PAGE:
Mickey Pearson (Matthew McConaughey) is a man looking for a way out. A former Rhodes Scholar now settled in the UK, Mickey has built an unrivalled cannabis empire, worth around £400 million. Married to Rosalind (Michelle Dockery) – a successful businesswoman in her own right – Mickey is seeking to cash out and retire. While deep in talks to sell to businessman Matthew Berger (Jeremy Strong), Mickey’s empire also attracts a rival bid from Dry Eye (Henry Golding), a violent smuggler whose reputation precedes him.
Meanwhile our story is being recounted by Fletcher (an hilarious, camp, weasily turn from Hugh Grant) to Mickey’s associate/second in command Raymond (Charlie Hunnam). Fletcher is asking for £20 million in hush money, slowly revealing to us the sequence of events that leads him to believe Mickey will be happy to pay money to have his secrets kept. Fletcher’s mud-raking has been undertaken at the behest of Mike (Eddie Marsan), a Fleet Street editor still smarting over being blanked by Mickey at a social event, after a series of unflattering headlines. The Gentlemen takes us through a story of cross and double-cross, as several nefarious characters fight for control of a massive drugs empire.
Ten minutes after walking out of The Gentlemen it seemed to be the best Guy Ritchie film in years; an hilarious, beautifully constructed work, driven by outstanding performances. A couple of days on, almost everything about it had been forgotten. It is a lightweight caper, enjoyable in the moment, but almost instantly forgettable. The key point there is that most will enjoy their viewing of this film. Hugh Grant’s Fletcher makes for an extremely enjoyable narrator, frequently taking the viewer down blind alleys as his boredom and/or missing details in his story leads to random flights of fancy, followed by corrections and clarifications. Occasionally he breaks off to request food, make comment on parts of the house, or even to make a pass at Raymond. Hunnam’s Raymond is somewhat inscrutable; keeping his thoughts largely to himself, and proving a terrific and reliable confidant to Mickey in the main story.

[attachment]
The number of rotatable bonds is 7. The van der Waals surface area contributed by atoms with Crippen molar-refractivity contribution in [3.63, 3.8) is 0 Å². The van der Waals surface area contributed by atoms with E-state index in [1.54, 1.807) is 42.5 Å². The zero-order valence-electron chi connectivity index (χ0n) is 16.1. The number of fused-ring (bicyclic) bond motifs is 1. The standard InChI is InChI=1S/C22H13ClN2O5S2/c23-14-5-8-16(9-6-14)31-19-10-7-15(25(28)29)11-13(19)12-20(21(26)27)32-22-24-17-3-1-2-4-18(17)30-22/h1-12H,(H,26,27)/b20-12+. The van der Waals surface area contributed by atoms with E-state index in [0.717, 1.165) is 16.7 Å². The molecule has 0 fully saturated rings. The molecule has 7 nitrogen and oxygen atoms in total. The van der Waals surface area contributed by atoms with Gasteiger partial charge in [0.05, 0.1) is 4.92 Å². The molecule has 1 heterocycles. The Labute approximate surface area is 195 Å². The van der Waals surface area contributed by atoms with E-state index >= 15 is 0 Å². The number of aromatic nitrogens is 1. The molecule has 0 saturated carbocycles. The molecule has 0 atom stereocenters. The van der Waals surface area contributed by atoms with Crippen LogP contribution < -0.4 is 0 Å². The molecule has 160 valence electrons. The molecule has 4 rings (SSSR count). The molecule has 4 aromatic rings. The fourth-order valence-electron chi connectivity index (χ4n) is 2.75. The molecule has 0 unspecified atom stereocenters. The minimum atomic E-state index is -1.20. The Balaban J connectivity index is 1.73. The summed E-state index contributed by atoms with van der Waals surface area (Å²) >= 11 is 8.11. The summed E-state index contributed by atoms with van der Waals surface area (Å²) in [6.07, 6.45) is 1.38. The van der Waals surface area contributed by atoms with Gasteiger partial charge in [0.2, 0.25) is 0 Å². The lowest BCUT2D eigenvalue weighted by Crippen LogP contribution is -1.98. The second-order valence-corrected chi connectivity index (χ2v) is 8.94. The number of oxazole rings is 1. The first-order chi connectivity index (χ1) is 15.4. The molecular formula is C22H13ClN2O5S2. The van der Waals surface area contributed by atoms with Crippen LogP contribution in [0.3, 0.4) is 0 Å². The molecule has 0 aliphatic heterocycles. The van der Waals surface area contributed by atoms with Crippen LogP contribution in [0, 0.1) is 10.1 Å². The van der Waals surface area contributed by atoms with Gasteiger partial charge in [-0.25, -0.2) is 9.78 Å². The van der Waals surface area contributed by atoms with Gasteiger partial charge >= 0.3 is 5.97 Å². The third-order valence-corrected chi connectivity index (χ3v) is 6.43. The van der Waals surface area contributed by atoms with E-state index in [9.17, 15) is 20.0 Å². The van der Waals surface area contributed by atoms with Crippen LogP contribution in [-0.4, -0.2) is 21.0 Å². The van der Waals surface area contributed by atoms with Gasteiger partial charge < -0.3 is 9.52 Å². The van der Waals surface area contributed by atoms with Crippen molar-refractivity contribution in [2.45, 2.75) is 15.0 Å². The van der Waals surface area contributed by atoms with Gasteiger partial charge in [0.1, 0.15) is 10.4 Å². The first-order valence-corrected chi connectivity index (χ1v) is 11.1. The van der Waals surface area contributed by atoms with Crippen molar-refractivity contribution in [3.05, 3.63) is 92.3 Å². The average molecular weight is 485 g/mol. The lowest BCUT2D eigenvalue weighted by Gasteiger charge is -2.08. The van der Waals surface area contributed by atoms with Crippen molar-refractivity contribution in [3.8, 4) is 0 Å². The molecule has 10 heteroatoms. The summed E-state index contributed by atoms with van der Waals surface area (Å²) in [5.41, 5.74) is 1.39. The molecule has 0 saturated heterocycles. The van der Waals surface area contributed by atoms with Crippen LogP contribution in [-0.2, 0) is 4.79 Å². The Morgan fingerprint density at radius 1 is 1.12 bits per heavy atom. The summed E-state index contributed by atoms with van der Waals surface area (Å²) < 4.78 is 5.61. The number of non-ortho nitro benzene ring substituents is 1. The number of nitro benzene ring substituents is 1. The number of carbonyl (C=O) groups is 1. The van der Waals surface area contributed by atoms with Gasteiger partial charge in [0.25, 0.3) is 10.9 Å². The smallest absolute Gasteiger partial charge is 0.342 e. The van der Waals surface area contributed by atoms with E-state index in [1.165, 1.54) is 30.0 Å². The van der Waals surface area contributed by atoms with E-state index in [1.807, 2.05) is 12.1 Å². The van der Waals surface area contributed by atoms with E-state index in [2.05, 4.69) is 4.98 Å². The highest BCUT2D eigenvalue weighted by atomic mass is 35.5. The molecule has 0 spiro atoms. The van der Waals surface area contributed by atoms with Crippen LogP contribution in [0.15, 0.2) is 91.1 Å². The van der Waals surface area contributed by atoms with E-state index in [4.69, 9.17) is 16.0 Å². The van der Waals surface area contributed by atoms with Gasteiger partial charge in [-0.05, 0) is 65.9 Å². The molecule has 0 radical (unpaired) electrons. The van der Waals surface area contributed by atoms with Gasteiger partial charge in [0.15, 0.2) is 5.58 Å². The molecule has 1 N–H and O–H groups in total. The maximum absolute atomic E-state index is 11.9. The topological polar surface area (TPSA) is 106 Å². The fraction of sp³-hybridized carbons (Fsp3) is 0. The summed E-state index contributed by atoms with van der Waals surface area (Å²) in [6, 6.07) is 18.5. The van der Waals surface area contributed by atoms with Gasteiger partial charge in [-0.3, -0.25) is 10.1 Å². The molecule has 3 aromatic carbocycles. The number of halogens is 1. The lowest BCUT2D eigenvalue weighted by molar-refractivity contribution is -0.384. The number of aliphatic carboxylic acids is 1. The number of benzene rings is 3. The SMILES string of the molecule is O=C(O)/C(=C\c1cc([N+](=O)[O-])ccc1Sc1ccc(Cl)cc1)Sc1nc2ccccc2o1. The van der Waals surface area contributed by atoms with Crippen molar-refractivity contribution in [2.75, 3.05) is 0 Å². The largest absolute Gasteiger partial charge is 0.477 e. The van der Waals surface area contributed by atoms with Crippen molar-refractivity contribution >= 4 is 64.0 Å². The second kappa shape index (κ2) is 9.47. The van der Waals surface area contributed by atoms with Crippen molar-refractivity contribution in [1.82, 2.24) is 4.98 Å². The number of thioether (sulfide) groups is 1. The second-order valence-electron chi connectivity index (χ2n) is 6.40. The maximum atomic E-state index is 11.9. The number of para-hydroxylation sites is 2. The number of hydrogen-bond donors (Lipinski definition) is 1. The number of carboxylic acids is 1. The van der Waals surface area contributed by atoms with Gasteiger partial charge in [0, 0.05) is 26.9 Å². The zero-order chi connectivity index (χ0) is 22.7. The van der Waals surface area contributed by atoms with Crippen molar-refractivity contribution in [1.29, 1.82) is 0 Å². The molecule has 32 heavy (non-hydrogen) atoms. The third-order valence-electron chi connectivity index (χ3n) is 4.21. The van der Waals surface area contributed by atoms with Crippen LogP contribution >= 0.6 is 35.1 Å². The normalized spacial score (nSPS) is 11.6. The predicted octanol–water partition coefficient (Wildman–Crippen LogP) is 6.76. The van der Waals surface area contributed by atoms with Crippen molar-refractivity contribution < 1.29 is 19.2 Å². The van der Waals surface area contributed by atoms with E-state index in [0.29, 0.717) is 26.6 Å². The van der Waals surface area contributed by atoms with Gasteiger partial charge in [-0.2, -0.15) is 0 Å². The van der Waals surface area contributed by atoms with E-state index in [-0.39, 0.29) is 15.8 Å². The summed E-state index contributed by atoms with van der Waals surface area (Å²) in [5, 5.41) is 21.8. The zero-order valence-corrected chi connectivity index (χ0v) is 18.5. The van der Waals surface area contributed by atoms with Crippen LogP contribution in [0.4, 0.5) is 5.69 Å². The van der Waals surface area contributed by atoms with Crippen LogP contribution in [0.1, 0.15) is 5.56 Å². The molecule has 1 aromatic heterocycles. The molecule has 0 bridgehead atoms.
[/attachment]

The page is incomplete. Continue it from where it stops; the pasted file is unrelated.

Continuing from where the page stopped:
All of this is very entertaining. Dialogue is inventively profane – as we’d expect from a Ritchie film – though there are a couple of lines misjudged enough to be somewhat racially insensitive. Characters are larger than life, and essayed with enthusiasm: it looks like the cast genuinely enjoyed making this. McConaughey is truly A-list, with the film coming alive when he is on screen. Dockery expertly walks the fine line between realistic persona and stock gangster’s moll. The plot twists and turns in ways the viewer will be able to follow without it being likely that they will get ahead of the writing. Reveals are always a surprise, and we are kept guessing as to where everything going. The framing device of blackmail – with no immediate indication of the reasoning behind such behaviour – is smart, and engaging.
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The problem is that little of this really sticks at all. Hugh Grant’s Fletcher is the sole character to stay in the mind a couple of days after walking out of the film. Scene to scene, The Gentlemen is very funny, keeps the audience guessing, and is shot with real verve and imagination. Ritchie balances a real sense of peril for our leads, without that threat undermining the light tone and comedic sensibility. In the moment, this is deeply enjoyable. As such, as an experience, The Gentlemen is recommended; just don’t expect much of it to stick in the mind for very long afterwards.